Here is a terrific home-based business startup for entrepreneurs with good marketing skills, but limited investment capital. Human Billboards advertise everything from new home developments to car dealerships and are starting to catch on as a highly effective cost-efficient method of advertising and promoting their products and services. Human Billboards are simply people that hold signs or banners emblazoned with promotional and advertising messages in high-traffic areas of the community; usually outside, in front, or in close proximity to the business they are promoting.
The objective of a Human Billboard is twofold. First, get the attention of passing motorists and pedestrians, and once you have their attention, get them to take action. This simply means you want these people to go to the business that is being promoted. There are really two aspects to operating this type of business: marketing and the people who will be the actual Human Billboards. In terms of the people who will work as the Human Billboards, seek to hire homemakers, students, actors, musicians and retirees, basically anyone that is available to work on a part-time, as-needed basis. Additionally, you will want to develop a short training program.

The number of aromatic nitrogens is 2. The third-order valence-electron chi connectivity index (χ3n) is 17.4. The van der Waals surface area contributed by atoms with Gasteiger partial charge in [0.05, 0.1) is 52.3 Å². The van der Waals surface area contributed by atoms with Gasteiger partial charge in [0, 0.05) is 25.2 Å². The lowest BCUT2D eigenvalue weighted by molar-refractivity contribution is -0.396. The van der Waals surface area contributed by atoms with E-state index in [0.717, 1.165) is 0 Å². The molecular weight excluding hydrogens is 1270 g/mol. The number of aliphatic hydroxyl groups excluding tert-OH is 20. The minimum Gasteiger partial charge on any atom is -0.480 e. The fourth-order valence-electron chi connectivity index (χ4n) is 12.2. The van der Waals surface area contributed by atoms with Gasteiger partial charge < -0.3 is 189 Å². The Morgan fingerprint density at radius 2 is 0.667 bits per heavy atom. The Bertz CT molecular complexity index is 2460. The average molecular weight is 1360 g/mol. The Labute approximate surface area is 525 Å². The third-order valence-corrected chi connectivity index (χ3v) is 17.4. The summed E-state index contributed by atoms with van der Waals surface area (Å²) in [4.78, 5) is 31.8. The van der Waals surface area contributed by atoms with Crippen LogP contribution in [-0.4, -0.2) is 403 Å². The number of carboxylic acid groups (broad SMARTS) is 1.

Vital to the success of the business will be the ability of the Human Billboards to get the desired response, which of course is to be noticed. The training program can focus on body language and vocal phrasing, both of which, if used correctly, can be highly effective. Marketing the service can be as easy as setting appointments with local business to explain and promote the benefits of your service. Joining community business associations and networking clubs are also good ways to promote the service.
Rates for Human Billboards vary based on factors such as the number of people (billboards), the length of the promotion, and other items like signage and if the people (billboards) require special costumes. Ideally, you will want to develop a few packages. As an example, a basic package could include one person for four hours with two large promotional signs such as "Sale Today" or "Stop here for a Great Deal" and a dozen helium-filled balloons attached to the signs. People enlisted to work as the billboards could be paid on a subcontract hourly basis or on a percentage of the value of the contract.